On Canned Food and Canned Sex

Today at ‘holiday club’, we were teaching the kiddywinks about how Christ came to save sinners. Not long back, i.e. a couple of days ago, if you would’ve asked me to teach little ones what it meant to sin, I would have balked, cried ‘social control’ and run away. I underestimate little ones. It turns out they know with a knee-jerk ‘who cares about the nuance’ rapidity what it means to act unjustly. And no one knows better what it means to not have a hierarchy of sin. To the question ‘how do we mess up God’s world’, we were given the replies: 1, pollution. 2, cutting down trees. 3, making bad choices. 4,litter. 5,war. 6, hurting animals. And then followed a ridiculously poignant demonstration of the Fall. A shiny clean, glass bowl. Label four tins of food with the above responses. Then, into the bowl, add a tin of cold beans. Then a tin of mushy peas. Then a tin of custard. Then some unidentifiable black gunk. And voila, how we treat God in all its stomach-turning tangibility.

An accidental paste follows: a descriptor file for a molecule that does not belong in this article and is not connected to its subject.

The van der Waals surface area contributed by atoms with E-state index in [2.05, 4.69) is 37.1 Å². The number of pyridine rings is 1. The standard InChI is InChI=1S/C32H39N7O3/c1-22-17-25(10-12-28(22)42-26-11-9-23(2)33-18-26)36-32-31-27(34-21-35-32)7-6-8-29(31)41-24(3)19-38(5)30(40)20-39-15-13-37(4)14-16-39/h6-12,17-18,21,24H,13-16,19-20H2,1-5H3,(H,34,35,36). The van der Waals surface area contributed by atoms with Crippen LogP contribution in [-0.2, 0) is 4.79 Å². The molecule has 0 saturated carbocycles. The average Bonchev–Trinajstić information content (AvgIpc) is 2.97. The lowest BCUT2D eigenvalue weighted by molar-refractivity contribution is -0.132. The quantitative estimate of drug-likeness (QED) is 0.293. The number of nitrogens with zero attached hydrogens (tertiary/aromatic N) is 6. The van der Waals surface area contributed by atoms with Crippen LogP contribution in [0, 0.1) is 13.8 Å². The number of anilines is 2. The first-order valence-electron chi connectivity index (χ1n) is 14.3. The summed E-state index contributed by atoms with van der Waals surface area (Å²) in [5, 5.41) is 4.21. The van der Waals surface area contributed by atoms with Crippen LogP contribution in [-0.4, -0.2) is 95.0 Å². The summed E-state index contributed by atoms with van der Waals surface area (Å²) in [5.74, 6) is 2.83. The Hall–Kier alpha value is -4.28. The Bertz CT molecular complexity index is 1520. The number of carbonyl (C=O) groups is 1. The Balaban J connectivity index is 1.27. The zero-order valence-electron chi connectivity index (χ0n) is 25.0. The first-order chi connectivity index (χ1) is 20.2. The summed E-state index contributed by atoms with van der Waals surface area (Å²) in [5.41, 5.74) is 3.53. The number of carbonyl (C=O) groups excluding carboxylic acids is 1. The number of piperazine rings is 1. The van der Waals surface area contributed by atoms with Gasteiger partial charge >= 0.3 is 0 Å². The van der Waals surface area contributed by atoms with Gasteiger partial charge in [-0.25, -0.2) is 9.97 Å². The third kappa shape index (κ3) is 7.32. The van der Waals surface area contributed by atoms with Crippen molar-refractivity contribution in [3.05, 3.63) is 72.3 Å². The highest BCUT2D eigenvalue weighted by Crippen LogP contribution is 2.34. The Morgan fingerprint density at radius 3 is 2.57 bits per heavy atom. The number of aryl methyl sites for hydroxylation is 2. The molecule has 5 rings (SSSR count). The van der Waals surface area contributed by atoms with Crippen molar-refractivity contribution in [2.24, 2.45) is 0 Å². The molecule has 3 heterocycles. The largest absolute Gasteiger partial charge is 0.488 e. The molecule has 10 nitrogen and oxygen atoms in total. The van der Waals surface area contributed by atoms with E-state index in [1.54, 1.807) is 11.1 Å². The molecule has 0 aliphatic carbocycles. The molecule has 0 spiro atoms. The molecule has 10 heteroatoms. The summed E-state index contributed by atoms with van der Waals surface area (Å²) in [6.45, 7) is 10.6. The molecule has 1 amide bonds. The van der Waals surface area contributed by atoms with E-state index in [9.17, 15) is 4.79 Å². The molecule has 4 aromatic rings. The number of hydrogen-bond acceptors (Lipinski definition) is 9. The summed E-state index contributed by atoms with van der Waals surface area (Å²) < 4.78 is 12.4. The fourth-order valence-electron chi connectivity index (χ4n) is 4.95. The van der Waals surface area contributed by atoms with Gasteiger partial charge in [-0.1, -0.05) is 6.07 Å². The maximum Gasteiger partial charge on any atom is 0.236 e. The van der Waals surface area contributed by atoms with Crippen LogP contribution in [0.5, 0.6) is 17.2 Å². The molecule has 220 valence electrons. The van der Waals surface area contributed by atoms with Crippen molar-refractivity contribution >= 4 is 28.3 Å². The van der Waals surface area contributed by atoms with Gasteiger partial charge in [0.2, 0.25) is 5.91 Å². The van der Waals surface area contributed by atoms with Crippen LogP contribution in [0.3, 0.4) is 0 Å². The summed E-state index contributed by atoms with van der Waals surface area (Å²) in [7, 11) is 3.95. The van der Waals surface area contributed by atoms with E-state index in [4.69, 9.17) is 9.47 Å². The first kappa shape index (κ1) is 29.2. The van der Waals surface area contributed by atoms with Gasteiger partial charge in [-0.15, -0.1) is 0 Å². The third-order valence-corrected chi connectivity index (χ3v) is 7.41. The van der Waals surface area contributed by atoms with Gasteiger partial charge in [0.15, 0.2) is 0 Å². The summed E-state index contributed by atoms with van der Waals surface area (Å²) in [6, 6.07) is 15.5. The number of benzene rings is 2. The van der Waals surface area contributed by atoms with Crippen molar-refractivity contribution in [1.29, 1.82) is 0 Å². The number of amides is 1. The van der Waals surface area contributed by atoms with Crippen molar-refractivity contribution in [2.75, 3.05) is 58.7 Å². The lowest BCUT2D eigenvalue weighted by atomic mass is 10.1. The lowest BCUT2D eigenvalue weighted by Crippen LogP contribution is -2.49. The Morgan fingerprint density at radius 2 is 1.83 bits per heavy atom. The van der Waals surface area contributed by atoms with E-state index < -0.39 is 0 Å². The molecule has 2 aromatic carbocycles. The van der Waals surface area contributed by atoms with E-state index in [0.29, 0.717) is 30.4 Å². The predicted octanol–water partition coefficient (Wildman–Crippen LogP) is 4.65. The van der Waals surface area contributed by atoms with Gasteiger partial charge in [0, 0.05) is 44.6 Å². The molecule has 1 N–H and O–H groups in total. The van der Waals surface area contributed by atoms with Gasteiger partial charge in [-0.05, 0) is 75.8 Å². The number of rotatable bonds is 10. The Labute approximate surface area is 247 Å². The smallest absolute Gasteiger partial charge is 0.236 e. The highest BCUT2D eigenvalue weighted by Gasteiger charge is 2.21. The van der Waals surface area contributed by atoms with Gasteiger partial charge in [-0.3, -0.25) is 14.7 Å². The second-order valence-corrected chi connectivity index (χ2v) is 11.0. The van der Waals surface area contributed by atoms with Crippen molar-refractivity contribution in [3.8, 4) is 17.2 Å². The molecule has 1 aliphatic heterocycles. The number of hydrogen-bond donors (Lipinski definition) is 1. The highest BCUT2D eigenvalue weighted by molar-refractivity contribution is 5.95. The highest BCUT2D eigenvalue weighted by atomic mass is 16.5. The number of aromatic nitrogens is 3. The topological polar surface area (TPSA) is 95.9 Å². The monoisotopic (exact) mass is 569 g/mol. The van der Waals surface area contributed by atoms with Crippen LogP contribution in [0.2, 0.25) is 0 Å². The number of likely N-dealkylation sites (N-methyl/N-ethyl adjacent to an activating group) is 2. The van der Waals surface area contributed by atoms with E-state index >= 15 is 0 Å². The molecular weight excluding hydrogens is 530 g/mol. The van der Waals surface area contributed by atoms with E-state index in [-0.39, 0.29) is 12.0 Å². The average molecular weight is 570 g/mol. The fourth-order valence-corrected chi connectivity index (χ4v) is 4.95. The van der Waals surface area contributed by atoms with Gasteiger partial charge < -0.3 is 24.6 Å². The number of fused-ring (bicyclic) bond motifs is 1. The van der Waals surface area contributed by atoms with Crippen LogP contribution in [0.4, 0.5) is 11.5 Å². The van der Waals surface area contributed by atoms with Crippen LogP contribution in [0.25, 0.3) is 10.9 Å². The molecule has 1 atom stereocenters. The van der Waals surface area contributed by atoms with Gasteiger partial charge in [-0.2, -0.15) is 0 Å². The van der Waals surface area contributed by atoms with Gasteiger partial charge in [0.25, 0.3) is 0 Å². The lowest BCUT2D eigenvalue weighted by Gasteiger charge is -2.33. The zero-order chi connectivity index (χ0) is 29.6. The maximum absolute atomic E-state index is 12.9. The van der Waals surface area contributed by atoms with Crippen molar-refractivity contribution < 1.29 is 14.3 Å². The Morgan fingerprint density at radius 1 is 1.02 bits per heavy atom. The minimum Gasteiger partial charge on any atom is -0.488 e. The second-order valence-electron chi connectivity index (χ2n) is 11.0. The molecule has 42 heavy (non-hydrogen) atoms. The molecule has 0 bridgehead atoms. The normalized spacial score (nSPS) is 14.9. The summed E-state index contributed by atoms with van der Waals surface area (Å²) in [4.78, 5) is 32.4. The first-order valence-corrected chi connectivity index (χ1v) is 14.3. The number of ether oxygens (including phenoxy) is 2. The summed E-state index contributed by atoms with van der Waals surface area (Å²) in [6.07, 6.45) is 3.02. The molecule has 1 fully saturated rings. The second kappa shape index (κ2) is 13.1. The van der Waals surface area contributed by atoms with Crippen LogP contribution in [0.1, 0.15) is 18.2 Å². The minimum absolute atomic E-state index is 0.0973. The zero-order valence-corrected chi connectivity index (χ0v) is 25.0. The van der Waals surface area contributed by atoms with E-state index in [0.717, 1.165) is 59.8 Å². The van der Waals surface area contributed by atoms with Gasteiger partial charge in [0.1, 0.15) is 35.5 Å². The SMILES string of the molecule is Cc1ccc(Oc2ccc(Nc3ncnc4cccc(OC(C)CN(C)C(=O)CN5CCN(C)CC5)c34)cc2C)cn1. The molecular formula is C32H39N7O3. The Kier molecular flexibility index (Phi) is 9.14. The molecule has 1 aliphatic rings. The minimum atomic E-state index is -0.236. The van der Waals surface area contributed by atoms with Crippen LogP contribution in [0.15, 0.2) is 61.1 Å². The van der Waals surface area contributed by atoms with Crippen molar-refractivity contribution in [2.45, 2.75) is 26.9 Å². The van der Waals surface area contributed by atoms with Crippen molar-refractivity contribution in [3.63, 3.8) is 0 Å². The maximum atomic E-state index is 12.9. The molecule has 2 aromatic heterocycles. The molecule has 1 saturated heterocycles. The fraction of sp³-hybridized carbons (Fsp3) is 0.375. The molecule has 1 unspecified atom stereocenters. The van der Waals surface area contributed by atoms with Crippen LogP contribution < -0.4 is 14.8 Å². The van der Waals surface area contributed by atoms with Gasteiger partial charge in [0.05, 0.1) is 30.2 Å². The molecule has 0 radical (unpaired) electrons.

But, as we all know, there’s a twist in the tale. The bowl doesn’t get washed up by a God who crosses His marigolded arms while He futter mutters. Add a tiny plastic figure into the mix. ‘What’s worth saving in all this mess?’ Invite the bravest to plunge his hand into the gloop to find ‘the treasure’. (The best fathomable demonstration of Philippians 2:6-8 “ [Christ] who, although He existed in the form of God, did not regard equality with God a thing to be grasped,  but emptied Himself, taking the form of a bond-servant, and being made in the likeness of men. Being found in appearance as a man, He humbled Himself by becoming obedient to the point of death, even death on a cross”). And thus, mankind offered a way out from all the sticky wickets he has made. The kids loved it. My internal woah-meter was all alight.

Then I come home and read about a rape. The rape of a 10 year old girl. By a 14 year old boy, under the influence of online porn. And then I read of how 20% of girls under 12 refuse to leave the house without a full face of make-up. And my heart breaks. These tinies, with their hearts so keenly aware of how the world should be, grow up to be let down. It isn’t then the environment and their pets who alone are covered with baked bean mush. It’s them and their bright eyes.